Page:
Correction (Oct. 31 , 5:49 p.m.) » The Oct. 20 commentary by Tribune contributor Holly Richardson, which argued that voters should not retain Utah 4th District Court Judge Christine Johnson in office, contained factual errors:
The column stated that Judge Johnson ordered that Porter Dale, who pleaded guilty to a charge of attempted aggravated sexual abuse of a child, “receive outpatient treatment and probation rather than jail time.” Judge Johnson did sentence Dale to one year in jail.
The column stated that Judge Johnson “continues to release Ronald Wolsey into the community on probation.” Judge Johnson put Ronald Wolsey on probation once in 2016.
The column stated that Judge Johnson "failed to disclose" that she represented Shawn Michael Leonard 11 years prior to his appearance before her in an unrelated case. That is not required by law or the judicial code of conduct.
The column incorrectly connected Judge Johnson’s sentencing of Shawn Michael Leonard with his subsequent criminal behavior.
The column incorrectly connected Judge Johnson’s sentencing of Jose Baray with behavior he was charged with, but not convicted of.
“Shall (blank) be retained in the office of Judge of the District Court of (blank).”
Every Utah ballot this year asks that question, and for many (most? all?) voters, the answer is “How am I supposed to know?” That’s a good question and one that can be hard to answer.
You can take the approach that some do and vote no on all judges, or the opposite and vote yes on all judges, but the problem with that, of course, is that not all judges were created equal.
Good judges make some bad decisions and bad judges sometimes make good decisions. The question voters need to ask is “What is the pattern of decisions?” and “Should this judge continue on the bench, given that pattern?”
When it comes to Judge Christine Johnson in the Fourth Judicial Court, I believe the answer to the second question is no. Judge Johnson, who has made some good decisions, also has a deeply concerning pattern of leniency on abusers, especially, it seems, when she thinks they are “good guys.”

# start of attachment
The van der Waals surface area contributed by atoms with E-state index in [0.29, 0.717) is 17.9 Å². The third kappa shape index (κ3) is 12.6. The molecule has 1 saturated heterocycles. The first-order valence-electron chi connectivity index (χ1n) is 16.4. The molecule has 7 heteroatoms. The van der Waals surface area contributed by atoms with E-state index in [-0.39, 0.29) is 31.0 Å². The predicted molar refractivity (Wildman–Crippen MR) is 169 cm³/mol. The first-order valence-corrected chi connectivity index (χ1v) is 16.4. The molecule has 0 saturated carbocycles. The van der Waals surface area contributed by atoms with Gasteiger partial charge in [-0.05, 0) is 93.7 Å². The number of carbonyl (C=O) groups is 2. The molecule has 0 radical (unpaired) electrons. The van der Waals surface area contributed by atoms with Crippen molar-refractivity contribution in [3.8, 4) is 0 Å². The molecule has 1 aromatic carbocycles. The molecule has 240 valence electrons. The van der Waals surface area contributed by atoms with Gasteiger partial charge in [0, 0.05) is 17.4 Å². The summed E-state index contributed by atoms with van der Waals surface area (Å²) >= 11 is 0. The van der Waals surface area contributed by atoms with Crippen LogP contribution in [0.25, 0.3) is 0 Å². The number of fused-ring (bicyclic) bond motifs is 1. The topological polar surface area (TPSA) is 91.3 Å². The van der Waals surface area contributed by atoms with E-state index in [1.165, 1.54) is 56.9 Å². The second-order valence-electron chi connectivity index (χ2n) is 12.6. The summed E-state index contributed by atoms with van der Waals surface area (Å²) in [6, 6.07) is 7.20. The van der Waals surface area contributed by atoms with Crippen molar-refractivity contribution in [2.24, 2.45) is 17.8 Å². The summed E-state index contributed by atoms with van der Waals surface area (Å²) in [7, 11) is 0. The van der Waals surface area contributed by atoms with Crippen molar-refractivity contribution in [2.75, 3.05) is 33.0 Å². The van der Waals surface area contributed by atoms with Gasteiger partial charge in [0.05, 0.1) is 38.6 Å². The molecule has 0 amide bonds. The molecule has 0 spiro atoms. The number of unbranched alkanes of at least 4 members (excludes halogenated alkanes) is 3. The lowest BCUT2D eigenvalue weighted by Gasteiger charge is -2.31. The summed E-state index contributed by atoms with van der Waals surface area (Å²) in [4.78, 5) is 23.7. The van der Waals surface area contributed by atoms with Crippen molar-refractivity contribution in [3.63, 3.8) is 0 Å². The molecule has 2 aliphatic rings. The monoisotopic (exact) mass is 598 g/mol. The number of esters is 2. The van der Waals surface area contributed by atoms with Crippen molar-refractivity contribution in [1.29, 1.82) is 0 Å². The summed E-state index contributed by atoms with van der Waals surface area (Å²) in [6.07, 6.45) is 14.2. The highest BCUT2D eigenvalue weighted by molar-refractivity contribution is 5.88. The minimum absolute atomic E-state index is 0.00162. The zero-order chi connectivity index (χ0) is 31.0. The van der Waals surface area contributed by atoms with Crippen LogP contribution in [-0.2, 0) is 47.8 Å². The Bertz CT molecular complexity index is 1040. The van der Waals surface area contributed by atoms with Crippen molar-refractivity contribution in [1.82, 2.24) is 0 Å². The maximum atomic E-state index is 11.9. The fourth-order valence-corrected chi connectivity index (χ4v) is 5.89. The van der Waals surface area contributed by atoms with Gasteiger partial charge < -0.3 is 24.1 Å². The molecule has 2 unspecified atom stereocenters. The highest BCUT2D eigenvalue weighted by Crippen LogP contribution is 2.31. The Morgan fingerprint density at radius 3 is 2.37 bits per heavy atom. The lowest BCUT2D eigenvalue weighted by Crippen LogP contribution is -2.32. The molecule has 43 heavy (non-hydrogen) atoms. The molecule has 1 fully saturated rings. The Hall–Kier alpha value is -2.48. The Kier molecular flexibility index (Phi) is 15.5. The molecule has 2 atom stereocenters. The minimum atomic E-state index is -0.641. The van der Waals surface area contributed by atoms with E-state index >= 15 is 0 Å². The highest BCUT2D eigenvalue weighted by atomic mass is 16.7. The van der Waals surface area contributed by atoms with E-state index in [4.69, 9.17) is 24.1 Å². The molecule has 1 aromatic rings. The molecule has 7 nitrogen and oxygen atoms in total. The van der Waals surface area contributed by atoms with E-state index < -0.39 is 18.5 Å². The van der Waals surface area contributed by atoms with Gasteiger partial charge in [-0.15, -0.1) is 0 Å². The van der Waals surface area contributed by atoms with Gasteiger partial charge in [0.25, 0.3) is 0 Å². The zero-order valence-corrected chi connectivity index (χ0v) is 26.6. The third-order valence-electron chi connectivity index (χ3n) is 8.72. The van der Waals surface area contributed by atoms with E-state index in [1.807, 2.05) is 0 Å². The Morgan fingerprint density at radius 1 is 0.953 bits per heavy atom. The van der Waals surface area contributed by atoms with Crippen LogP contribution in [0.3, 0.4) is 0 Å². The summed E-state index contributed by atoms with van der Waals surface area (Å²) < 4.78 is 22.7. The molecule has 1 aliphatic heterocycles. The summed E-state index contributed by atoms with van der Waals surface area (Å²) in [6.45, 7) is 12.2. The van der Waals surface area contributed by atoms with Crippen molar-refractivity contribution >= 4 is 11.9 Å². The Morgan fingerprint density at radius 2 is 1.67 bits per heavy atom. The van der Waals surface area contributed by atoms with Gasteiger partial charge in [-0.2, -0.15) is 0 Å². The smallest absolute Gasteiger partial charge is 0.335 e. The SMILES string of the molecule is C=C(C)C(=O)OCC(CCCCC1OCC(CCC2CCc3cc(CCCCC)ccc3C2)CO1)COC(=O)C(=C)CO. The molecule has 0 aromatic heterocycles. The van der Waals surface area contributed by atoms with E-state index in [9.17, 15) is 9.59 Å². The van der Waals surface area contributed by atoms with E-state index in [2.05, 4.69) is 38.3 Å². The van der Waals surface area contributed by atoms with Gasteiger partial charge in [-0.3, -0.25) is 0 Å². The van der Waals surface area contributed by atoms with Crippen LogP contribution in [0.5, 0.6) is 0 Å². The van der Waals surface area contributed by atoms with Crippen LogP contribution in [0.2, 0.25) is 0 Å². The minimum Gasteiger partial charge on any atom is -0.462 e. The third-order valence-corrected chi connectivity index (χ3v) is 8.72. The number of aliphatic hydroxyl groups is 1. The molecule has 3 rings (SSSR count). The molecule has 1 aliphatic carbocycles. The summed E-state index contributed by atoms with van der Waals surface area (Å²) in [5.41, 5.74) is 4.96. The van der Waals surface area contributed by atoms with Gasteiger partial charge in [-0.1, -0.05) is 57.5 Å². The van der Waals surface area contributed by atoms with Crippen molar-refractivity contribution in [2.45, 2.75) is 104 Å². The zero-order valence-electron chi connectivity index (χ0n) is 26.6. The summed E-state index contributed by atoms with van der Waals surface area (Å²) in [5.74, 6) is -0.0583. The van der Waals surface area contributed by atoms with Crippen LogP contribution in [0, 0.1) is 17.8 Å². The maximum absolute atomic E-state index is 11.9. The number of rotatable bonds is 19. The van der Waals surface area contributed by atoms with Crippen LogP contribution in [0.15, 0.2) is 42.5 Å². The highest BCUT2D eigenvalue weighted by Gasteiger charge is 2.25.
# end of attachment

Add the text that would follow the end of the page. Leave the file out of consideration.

In 2009, Gary Wade Brown, a former Boy Scout leader, was given a slap on the wrist for multiple accounts of sexual abuse and sexual exploitation of a child, in spite of a statement from his then-wife, Sheri Brown. In the process of divorcing him, Sheri asked the judge to protect her and her children from Gary, who had shown zero interest in changing and no remorse.
“One day, his prison doors will open,” she said, “but his victim’s prison doors may not.”
Nonetheless, Johnson handed down the lightest sentence possible, saying Gary Brown may benefit from treatment as a free man during his 36 months on probation. “I think, in this case, that it is appropriate to consider probation for Mr. Brown,” she said.
In 2010, Shawn Michael Leonard was in a work release program approved by Johnson when he walked away from the work detail and subsequently attacked a woman, raped her and beat her with a rock and block of concrete. Johnson had been Leonard’s attorney in three previous cases, a relationship she failed to disclose.
In 2011, she refused to allow a prosecution witness in an assault case, ruling that the potential witness would be “unduly prejudicial” to the accused. That same year, she handed down a “ridiculously light” sentence to a man who impersonated a police officer, detained an innocent woman, brandished a real-looking gun at her and demanded she disrobe and urinate in front of him. Johnson gave him a 90-day sentence, with credit for 51 days of time served, promoting the Provo Daily Herald to award her a “buffalo chip.”
In 2016, she let 24-year-old Porter Dale, a child sexual predator, receive outpatient treatment and probation rather than jail time, even though there was testimony that the perpetrator had groomed his victim and had led her — a 9-year-old child — to believe she was his girlfriend.
In 2018, Robert Byers Matthews, already a registered sex offender convicted of possessing child pornography, was in her courtroom for exposing himself to people on a hiking trail near Pleasant Grove. He was found guilty of lewdness by a jury in February but was not taken into custody. Instead, Johnson released him back into the community before sentencing, which occurred months later. He is currently on probation, living in the community.
Johnson is also the judge who continues to release Ronald Wolsey into the community on probation. Wolsey’s ex-wife Heather has stacks of police reports and court documents showing a trail of violence in a 20-year marriage, including reports of her being choked, punched and threatened with death. He has also violated protective orders more than 40 times. In spite of that, Ronald Wolsey has served almost no jail time.
“As a victim in Judge Johnson’s courtroom, I felt silenced,” Heather Wolsey said. “I spoke the truth and expressed my well-placed fears to no avail. It’s like she never heard me. The result was always the same — probation, my abuser going free and the cycle of stalking and abuse started all over again.”
Heather Wolsey has started the Families for Judicial Reform PAC, urging voters in the Fourth Judicial District to vote no on retaining Judge Johnson. I will be one of those voting no.
Holly Richardson is not OK with a courtroom where the “losers” continue to be the victims of abusive perpetrators.